Category Archives: Lenten synchroblog

Lent & Women (Multitasking, as so many women do so well)

Happy International Women’s Day!  Happy second Sunday of Lent!  Happy birthday to my beloved Pappy!  So many things to celebrate/give up/celebrate on one day:  could get a bit confusing.  🙂

The Lenten Reflection guide calls us to reflect on hunger this week:  Journey into the Brokenness of Hunger.  The author gives world wide statistics on how many people go hungry, how many people will go hungry, what a typical amount of money for a given meal looks like, and what the picture of present consumption vs. future popululation figures looks like (*bleak*).  It’s enough to make me want to put my head under a pillow, or listen to the new U2 album really loud so that I can’t hear the worries – then again, listening to our current day St. Bono probably isn’t the best “numb out” material.  Stinkin’ sensitivity to the Spirit.

The guide offers a practice of planning meals using $2.00 per person a day – the worldwide average amount of money available for sustaining life (but actually, many exist of less).  Immediately, my defenses went up:

  • But I can’t plan around that!  I already have things planned out for the week.
  • I don’t know how much this stuff cost, and I already have it on hand.
  • I can’t provide the boys with nutritious food for that much money.
  • What about my blood sugar issues?  I need protein:  that’s expensive.
  • This takes too much time.  I have other things that need to get done.
  • Excuse.  Excuse.  Excuse.  Excuse.

Which brings me to International Women’s Day.  Feeding the family tends to fall down the shoot as “women’s work”.  How many women don’t have the choice of opting out of this practice?  How many women make it work – graciously – without their families knowing the work, the labor, the cost behind it – as an act of love – lean into the Lord, meal by meal, to make ends meet?

I’ve been reading a chronological mashup of Kings and Chronicles lately:  talk about a crazy time period.  Prosperity, famine, prosperity, famine.  Good kings, bad kings, mediocre kings, and everything in between.  While the stories of the different rulers run together (Was he Israel or Judah?  Tore down high places?  Offereed pagan sacrifices?  Built up defences?  Got hit with disease?), the stories of two women stand out:  the woman who fed Elijah and her containers overflowed with flour and oil, and the woman who housed Elisha and he promised she would have a son.  One was poor; one was rich.  One was asked for hospitality; one offered it.  Initially one had a son; one was without.  But they both eventually had children, and they both almost lost what they treasured.  These women had faith enough to seek out an intercessor:  they wrestled with God over the things that were precious to them – the future that they believed God had promised them.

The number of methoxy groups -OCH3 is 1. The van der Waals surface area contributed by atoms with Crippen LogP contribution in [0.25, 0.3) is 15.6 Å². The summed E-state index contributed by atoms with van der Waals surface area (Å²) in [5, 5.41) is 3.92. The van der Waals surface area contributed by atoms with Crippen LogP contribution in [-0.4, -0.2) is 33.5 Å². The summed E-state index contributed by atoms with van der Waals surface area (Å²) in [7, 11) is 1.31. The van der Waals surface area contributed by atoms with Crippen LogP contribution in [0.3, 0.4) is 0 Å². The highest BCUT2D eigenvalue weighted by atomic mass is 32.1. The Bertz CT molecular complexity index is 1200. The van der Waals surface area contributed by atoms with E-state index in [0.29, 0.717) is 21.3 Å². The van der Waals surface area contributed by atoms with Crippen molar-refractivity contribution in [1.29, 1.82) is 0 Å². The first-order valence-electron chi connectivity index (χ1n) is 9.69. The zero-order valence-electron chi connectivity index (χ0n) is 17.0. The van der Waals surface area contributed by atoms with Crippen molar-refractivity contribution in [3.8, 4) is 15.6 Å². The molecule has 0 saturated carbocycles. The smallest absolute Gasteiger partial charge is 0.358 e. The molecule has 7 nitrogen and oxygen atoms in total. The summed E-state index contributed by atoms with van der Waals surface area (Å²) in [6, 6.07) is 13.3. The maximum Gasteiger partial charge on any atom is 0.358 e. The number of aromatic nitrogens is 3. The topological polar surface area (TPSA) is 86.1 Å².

This doesn’t happen in every situation.  I’ve seen women pray and plead and fast and ask over and over and over of the Lord to heal their children/husband/sister/friend:  the ill one doesn’t make it.  It’s the faith, the persistence, I see so many women equipped with.  Their life circumstances, their struggles, their belief in the future that God has promised them:  they keep that in their day-to-day view, driving and drawing them closer to God.  Not only do they make do:  they flourish.  And they reach out to work with intercessors if that’s what the situation calls for, pride be damned.

Today I think about the women who’ve been in my life:  my first grade teacher who I deemed would still love me even if my mom was mad at me, a woman who taught my eldest in Sunday School the same songs she taught me at day camp, my mama and her friends and how we kids never had to worry that there were economic hard times – and there were which I’m just finding out about now.  Friends, teachers, advisors, writers, singers, knitters, chefs, missionaries, moms, students, pray-ers, intercessors leaning into the leanness of the time and allowing it to transform them more into the image of Christ for the sake of others.

So Happy International Women’s Day!  Happy second Sunday of Lent! [And Happy Birthday to my Pappy who has always affirmed me, has taught me, and has been willing to eat $2.00 worth of my cookies as a meal.]

“The LORD your God in your midst,
The Mighty One, will save;
He will rejoice over you with gladness,